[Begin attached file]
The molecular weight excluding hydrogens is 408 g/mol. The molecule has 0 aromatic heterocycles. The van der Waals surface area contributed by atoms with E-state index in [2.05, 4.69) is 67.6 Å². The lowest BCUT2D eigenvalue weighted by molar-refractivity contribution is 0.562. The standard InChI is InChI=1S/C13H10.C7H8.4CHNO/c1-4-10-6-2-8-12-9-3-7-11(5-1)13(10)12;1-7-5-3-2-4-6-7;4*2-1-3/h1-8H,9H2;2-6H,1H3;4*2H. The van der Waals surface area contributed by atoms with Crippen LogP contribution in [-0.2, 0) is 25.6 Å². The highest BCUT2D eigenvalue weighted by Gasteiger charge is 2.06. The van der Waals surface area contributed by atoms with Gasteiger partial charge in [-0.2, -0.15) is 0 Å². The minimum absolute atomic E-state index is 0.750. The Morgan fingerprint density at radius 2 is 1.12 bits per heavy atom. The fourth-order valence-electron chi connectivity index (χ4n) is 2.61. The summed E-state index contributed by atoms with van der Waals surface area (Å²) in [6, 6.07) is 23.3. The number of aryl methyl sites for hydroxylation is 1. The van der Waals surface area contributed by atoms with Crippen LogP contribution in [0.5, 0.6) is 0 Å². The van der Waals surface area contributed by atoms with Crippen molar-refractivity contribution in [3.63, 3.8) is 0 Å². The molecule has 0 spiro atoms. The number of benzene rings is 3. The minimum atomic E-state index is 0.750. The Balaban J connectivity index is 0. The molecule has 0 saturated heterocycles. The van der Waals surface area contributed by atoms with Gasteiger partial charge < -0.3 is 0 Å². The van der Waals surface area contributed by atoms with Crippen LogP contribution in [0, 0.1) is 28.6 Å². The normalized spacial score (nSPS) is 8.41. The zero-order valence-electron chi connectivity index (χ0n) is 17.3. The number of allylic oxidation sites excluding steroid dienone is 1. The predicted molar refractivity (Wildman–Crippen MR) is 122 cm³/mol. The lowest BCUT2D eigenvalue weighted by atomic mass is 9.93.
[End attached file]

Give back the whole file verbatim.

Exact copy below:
The molecular weight excluding hydrogens is 408 g/mol. The molecule has 0 aromatic heterocycles. The van der Waals surface area contributed by atoms with E-state index in [2.05, 4.69) is 67.6 Å². The lowest BCUT2D eigenvalue weighted by molar-refractivity contribution is 0.562. The standard InChI is InChI=1S/C13H10.C7H8.4CHNO/c1-4-10-6-2-8-12-9-3-7-11(5-1)13(10)12;1-7-5-3-2-4-6-7;4*2-1-3/h1-8H,9H2;2-6H,1H3;4*2H. The van der Waals surface area contributed by atoms with Crippen LogP contribution in [-0.2, 0) is 25.6 Å². The highest BCUT2D eigenvalue weighted by Gasteiger charge is 2.06. The van der Waals surface area contributed by atoms with Gasteiger partial charge in [-0.2, -0.15) is 0 Å². The minimum absolute atomic E-state index is 0.750. The Morgan fingerprint density at radius 2 is 1.12 bits per heavy atom. The fourth-order valence-electron chi connectivity index (χ4n) is 2.61. The summed E-state index contributed by atoms with van der Waals surface area (Å²) in [6, 6.07) is 23.3. The number of aryl methyl sites for hydroxylation is 1. The van der Waals surface area contributed by atoms with Crippen LogP contribution in [0.5, 0.6) is 0 Å². The van der Waals surface area contributed by atoms with Crippen molar-refractivity contribution in [3.63, 3.8) is 0 Å². The molecule has 0 spiro atoms. The number of benzene rings is 3. The minimum atomic E-state index is 0.750. The Balaban J connectivity index is 0. The molecule has 0 saturated heterocycles. The van der Waals surface area contributed by atoms with Gasteiger partial charge < -0.3 is 0 Å². The van der Waals surface area contributed by atoms with Crippen LogP contribution in [0, 0.1) is 28.6 Å². The normalized spacial score (nSPS) is 8.41. The zero-order valence-electron chi connectivity index (χ0n) is 17.3. The number of allylic oxidation sites excluding steroid dienone is 1. The predicted molar refractivity (Wildman–Crippen MR) is 122 cm³/mol. The lowest BCUT2D eigenvalue weighted by atomic mass is 9.93.